Mounted about the waist of the human 16 is a belt 18. The belt 18 connects with a belt buckle latching system 20 that is deemed to be conventional and forms no specific part of this invention. Mounted on the belt 18 is a waist pack 22. The waist pack will normally be constructed of a flexible sheet material such as a fabric. The waist pack 22 has a first interior compartment 32 which is normally closed by a zipper 24, a second interior compartment 34 which is closed by a zipper 26 and a third interior compartment 30 which is normally closed by a zipper 28. Compartments 34 and 32 are to be used to store articles (not shown) that are to be carried by the human 16. The compartment 30 is utilized to store a seat cushion 38 and connecting strap 36 when in the stowage position.
Connecting strap 36 comprises a length of thin sheet material which normally will be plastic or other type of sheet material such as a fabric. Connecting strap 36 is fixedly connected to the wall of the interior compartment 30. The outer end of the connecting strap 36 is fixedly secured to a seat cushion 38. The seat cushion 38 is interiorly constructed of a plurality of interconnected cells 40. The cells 40 are divided by wall members 41. Inflation of the cushion 38 is accomplished manually by means of air inflating valve 42. The outer exterior edge of the seat cushion 38 terminates in a outwardly extending flange 44.
Let it be assumed that the seat cushion 38 is in the stowage position as is shown in FIG. 6 of the drawing. Let it now be assumed that the user 16 wishes to extract the seat cushion 38 and use such as is shown in FIG. 1. The user unzips zipper 28 and physically removes the seat cushion 38 and the connecting strap 36 to the position shown in FIG. 2 of the drawings. The user then, by utilizing valve 42, inflates the seat cushion 38. The user then places the cushion 38 under his or her buttocks and sits on the cushion on the seat 14 as is shown in FIG. 1.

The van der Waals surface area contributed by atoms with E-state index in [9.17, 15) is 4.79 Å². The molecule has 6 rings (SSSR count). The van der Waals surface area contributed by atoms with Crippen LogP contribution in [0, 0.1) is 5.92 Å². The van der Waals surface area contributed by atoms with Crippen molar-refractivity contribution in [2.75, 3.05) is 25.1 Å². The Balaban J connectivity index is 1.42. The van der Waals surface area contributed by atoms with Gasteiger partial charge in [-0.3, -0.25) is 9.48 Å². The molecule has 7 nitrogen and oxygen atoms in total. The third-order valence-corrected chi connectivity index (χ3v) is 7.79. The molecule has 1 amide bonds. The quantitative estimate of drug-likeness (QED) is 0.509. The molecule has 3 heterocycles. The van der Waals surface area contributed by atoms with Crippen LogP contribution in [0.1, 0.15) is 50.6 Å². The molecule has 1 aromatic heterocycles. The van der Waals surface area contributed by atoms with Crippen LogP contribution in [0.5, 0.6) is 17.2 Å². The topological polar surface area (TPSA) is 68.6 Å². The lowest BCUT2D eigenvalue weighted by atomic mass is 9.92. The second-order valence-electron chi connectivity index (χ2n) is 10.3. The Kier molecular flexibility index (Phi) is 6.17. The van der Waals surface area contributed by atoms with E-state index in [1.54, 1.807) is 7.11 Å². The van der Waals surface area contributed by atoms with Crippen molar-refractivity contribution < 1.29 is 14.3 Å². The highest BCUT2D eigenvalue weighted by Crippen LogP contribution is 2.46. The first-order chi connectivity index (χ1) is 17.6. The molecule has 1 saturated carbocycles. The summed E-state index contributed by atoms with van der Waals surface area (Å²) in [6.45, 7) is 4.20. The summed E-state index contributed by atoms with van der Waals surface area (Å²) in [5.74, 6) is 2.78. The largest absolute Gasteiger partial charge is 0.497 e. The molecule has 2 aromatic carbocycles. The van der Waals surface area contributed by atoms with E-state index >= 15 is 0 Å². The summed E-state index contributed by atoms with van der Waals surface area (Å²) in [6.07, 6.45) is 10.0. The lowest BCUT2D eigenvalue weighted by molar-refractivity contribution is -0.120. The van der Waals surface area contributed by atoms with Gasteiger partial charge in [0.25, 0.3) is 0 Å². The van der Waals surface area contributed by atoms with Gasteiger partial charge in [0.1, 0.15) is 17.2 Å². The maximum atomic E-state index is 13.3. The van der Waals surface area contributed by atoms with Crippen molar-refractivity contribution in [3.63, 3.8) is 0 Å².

When it is desired that the seat cushion 38 no longer be utilized, the user opens valve 42 and extract as much as possible of the air from the cushion 38. The user then rolls up the seat cushion 38 and the connecting strap 36 and places such back in the interior compartment 30 and then closes the zipper 28.
The cushion 38 shown in FIGS. 1 through 6 is only attached by the connecting strap 36. It may be desireable to stable not only the rear portion of the seat cushion 38 but also the front portion of the seat cushion 38. Referring particularly to FIG. 7, the waist pack 22' is shown mounted against the stomach area of the human 16 rather than against the back area as shown in FIG. 1. Seat cushion 38' is connected by connecting strap 36' to the waist pack 22'. The belt 18' mounts the waist pack 22' on the waist of the user. Connecting with the belt 18' is the belt buckle assembly 20'.
The seat cushion 38' has an outwardly extending flange 44' which is essentially identical to previously discussed flange 44. Fixedly mounted on the flange 44' by means of rivets 46 is a stablizing strap 48. This stabilizing strap 48 is fixedly secured to a U-shaped belt attachment 50 which includes an internal groove 52. The belt 18' is to be locatable within the internal groove 52 thereby fixing in position seat cushion 38' against the buttocks of the user 16 to prevent such from "flopping around" which would occur within the embodiment of the structure shown in FIGS. 1 to 6. Seat cushion 38' includes a plurality of spaced-apart interior cells 40' with the entire seat cushion 38' being inflatable by means of air valve 42'.
Referring particularly to FIGS. 10 to 13 of the drawings there is shown the second embodiment 54 of the waist pack and seat cushion combination of this invention. The second embodiment 54 is mounted in a similar manner as is the first embodiment by means of a waist strap assembly 56 about the waist area of the human user 58. The human user 58 is shown in a seated position on a pedestal or bench 60.